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dc.contributorChowdhury, Mishuk Anwaren_US
dc.date.accessioned2007-08-23T01:56:26Z
dc.date.accessioned2011-08-24T21:40:09Z
dc.date.available2007-08-23T01:56:26Z
dc.date.available2011-08-24T21:40:09Z
dc.date.issued2007-08-23T01:56:26Z
dc.date.submittedDecember 2006en_US
dc.identifier.urihttp://hdl.handle.net/10106/291
dc.description.abstractThis paper analyzes school's responses to high stakes testing. Using a grade level panel dataset from Texas Assessment of Knowledge and Skills (TAKS) for reading and math tests for 2003 through 2006, to find schools responses to failure. I find that there is a tendency for schools to shift resources from subjects that they pass to subjects that they fail. I classify schools' responses as either substitution responses or scale responses. A school has a substitution response if, when it fails to meet the state's required passing rate threshold for one subject for one cohort of students, it shifts resources to that subject for that cohort of students and away from subjects and cohorts for which its passing rate is above the threshold. Scale responses correspond to increases in resources for all subjects for a cohort of students that fail a subject. I find evidence for both substitution responses and scale responses, and I find that substitution responses are larger than scale responses.en_US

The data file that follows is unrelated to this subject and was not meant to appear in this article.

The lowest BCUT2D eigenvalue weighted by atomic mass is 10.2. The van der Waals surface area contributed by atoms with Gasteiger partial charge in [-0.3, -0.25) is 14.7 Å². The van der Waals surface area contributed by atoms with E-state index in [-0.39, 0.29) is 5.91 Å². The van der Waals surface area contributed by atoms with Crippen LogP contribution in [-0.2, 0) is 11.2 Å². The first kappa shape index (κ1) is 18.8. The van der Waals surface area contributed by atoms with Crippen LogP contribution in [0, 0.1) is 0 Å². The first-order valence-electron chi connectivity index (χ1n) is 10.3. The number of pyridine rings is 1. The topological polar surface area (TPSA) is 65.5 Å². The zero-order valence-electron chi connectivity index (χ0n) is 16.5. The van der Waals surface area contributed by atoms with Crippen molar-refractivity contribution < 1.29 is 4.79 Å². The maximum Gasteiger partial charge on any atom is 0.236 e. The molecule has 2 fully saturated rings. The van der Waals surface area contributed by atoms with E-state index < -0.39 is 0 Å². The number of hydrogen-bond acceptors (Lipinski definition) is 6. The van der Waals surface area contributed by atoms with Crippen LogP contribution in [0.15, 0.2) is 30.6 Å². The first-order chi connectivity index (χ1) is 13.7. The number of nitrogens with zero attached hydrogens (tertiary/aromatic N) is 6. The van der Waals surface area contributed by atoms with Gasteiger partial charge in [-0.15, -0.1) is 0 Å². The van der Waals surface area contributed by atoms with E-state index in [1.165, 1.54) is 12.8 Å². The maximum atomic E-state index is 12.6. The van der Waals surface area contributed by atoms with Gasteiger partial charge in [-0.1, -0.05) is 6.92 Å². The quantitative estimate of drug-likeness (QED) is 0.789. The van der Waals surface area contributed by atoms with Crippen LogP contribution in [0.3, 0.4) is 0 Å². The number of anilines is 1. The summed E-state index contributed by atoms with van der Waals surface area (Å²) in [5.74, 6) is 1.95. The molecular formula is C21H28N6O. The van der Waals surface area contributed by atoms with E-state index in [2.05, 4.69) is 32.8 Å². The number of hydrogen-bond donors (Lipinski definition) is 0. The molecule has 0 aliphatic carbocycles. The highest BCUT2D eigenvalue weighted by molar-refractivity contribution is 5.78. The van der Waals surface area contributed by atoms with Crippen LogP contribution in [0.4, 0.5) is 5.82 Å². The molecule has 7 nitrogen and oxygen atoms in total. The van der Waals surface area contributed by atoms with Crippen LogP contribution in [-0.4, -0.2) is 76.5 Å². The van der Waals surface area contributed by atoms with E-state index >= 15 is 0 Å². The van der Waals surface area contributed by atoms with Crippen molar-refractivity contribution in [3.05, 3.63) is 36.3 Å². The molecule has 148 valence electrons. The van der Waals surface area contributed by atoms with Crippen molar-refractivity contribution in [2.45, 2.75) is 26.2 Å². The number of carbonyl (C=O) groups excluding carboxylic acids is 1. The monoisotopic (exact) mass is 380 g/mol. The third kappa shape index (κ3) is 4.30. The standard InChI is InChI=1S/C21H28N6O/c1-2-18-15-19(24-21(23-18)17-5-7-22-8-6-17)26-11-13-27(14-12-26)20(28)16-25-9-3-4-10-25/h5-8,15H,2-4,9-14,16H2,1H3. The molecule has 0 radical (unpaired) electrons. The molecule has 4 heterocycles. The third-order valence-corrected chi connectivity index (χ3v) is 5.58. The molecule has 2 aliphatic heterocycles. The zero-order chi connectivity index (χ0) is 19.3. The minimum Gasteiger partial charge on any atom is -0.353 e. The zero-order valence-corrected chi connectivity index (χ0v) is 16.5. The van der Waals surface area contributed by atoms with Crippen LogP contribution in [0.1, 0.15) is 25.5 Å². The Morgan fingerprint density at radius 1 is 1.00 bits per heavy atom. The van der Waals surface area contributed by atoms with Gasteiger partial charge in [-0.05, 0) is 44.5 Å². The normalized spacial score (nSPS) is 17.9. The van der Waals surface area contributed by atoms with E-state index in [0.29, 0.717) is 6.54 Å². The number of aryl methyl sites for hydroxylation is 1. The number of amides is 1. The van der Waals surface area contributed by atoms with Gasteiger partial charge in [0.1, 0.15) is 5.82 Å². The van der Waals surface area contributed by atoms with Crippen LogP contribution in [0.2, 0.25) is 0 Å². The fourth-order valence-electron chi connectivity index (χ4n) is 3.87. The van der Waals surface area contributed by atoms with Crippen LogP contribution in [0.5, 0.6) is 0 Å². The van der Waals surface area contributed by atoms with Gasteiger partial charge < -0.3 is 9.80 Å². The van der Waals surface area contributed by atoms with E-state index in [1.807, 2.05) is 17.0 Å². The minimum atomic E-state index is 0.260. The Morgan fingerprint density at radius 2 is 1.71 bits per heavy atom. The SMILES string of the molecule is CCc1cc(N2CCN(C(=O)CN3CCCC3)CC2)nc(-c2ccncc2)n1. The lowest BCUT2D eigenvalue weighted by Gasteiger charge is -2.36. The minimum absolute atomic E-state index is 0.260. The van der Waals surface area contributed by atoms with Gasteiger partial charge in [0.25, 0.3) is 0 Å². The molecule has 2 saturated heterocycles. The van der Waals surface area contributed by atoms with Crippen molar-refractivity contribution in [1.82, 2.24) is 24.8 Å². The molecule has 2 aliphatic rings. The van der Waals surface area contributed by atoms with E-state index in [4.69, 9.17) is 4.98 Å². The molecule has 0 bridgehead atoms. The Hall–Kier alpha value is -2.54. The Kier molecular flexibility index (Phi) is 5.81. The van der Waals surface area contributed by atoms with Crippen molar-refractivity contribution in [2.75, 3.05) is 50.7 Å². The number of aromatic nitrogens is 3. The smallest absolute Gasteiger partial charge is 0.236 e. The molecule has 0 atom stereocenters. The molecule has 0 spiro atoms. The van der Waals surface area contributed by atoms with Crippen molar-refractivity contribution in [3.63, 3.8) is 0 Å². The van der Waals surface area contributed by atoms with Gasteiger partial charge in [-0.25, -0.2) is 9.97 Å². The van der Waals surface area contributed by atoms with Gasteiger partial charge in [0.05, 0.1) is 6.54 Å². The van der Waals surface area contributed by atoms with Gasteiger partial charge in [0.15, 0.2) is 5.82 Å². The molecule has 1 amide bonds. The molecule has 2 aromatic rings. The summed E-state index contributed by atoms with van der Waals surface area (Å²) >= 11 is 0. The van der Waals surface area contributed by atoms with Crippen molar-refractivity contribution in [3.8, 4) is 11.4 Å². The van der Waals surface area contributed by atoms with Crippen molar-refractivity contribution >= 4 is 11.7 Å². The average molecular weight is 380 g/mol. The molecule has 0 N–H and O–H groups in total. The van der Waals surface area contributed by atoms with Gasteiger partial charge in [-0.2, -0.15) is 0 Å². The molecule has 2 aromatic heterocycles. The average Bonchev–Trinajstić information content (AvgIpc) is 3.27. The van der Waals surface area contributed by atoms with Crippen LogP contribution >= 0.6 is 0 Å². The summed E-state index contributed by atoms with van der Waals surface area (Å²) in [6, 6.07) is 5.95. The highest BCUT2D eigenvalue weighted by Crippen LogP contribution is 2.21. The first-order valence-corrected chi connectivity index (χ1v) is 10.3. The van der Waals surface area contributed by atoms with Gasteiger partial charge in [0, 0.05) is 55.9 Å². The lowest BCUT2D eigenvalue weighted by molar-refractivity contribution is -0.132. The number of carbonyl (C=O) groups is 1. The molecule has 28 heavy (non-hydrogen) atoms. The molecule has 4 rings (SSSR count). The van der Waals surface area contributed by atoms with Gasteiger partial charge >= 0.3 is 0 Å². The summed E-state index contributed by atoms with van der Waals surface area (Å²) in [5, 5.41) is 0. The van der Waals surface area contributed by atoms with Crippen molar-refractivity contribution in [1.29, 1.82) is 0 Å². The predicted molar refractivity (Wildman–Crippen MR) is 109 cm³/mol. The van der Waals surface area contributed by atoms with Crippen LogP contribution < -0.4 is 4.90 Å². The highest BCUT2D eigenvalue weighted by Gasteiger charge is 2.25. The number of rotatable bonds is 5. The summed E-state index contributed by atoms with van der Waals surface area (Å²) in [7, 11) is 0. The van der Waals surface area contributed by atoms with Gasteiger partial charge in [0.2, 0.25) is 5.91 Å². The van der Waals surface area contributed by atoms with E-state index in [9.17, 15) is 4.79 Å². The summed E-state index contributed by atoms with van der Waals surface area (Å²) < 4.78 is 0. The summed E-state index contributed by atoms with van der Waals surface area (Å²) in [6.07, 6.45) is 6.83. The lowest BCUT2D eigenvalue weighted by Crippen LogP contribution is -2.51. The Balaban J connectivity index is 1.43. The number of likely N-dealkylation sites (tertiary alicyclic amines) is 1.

dc.language.isoENen_US
dc.publisherEconomicsen_US
dc.titleSchool Responses To High-stakes Testingen_US
dc.typeM.A.en_US


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